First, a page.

U.S. Immigration and Customs Enforcement will propose Thursday a rule that would pilot an alternative document verification system to allow select, non E-Verify participant employers to examine Form I-9 documents remotely.
ICE — which just weeks ago made a similar program available to E-Verify employers in good standing — said the proposed pilot would be “open to most employers” but limited to those below a specified size threshold; the agency said a cutoff of no more than 500 total employees could be one example.
ICE would ask participants to track and report data, such as number of new hires and number of employees requesting physical document inspection, and it would require employers to retain clear and legible copies of all supporting documentation. Other requirements would include training to detect fraudulent documents as well as anti-discrimination training.
Per the proposal, participant employers “may be prohibited from using the pilot procedure” to conduct verification for employees who either work at the same physical worksite as a supervisor or official completing Form I-9, or who work in a hybrid capacity. Alternatively, employers may be given a timeframe to complete a physical examination of such an employee’s documents following an initial remote document examination, ICE said.
The proposed rule is slated to publish tomorrow, Aug. 3, and public comments on the proposal will be accepted for 60 days following publication.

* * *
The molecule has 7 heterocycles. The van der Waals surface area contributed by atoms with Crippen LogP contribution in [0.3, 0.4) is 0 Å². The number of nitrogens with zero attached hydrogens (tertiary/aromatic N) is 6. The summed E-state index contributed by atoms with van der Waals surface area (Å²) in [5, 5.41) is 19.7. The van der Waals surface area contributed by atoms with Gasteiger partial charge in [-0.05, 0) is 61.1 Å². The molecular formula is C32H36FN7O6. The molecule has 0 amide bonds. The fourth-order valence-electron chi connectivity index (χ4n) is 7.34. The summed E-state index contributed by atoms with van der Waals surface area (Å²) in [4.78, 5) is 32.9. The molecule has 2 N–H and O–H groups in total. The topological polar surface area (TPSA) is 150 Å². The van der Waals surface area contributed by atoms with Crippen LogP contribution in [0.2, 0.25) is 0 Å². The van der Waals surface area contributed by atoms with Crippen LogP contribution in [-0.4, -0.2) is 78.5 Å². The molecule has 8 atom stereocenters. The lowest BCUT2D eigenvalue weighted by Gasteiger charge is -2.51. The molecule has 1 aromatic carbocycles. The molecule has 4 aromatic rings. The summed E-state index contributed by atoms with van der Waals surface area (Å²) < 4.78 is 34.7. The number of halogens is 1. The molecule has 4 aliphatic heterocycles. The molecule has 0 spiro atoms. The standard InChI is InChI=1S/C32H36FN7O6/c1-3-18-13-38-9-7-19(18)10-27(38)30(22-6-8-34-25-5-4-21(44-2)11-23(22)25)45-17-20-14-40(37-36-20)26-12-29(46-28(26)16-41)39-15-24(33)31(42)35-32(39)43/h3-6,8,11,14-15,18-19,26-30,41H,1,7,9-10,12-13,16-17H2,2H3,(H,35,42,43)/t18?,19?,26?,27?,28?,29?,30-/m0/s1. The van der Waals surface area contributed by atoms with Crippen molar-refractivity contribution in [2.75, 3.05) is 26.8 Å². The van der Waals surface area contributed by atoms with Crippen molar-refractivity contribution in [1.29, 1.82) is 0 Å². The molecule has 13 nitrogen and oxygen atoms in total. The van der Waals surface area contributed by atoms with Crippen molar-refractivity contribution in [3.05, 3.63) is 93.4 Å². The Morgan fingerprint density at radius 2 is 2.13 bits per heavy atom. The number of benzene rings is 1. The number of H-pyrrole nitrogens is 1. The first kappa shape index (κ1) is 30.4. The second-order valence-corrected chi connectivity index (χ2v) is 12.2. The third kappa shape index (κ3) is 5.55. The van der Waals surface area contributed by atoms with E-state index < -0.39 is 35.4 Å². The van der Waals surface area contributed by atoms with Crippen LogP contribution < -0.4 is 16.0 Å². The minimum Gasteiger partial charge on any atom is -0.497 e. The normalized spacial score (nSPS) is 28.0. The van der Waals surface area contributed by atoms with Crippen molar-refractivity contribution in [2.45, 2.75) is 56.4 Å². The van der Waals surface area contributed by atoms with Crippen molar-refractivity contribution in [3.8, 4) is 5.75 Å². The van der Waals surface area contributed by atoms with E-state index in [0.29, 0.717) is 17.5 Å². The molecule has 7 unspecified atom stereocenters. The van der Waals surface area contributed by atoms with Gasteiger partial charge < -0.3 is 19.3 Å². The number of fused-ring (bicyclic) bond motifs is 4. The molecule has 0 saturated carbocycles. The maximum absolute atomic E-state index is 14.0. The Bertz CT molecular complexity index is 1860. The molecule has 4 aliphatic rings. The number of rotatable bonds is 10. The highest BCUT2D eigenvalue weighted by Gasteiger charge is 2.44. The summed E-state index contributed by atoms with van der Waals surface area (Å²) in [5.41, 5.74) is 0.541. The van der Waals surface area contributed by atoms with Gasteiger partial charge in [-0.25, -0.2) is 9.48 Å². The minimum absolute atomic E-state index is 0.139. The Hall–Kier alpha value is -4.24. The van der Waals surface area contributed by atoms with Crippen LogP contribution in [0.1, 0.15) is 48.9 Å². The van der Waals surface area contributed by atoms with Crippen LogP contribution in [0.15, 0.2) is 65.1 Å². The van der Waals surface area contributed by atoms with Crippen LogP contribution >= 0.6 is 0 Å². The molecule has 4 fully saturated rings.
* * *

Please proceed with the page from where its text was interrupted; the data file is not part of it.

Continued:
The agency would use the pilot “to evaluate a range of potential effects on system integrity,” it said, such as error or fraud rates and discrimination within the pilot procedure compared to physical examination.
“Pilot participants, like all employers, would be subject to audits and investigations,” ICE noted.
Last month, the U.S. Department of Homeland Security finalized a rule that allows the secretary of homeland security to authorize “alternative document examination procedures.” Under that rule, ICE announced the alternative remote verification process for E-Verify users on July 25, in conjunction with an updated Form I-9 that includes a checkbox employers must use to indicate when they have used an alternative process.
The pilot proposal expected Thursday would not be open to E-Verify employers, ICE said. The pilot would be similar to the E-Verify version of the program, however, including with respect to remote document inspection, document retention, optionality and protections against discrimination.
ICE did not immediately respond to an HR Dive request for comment.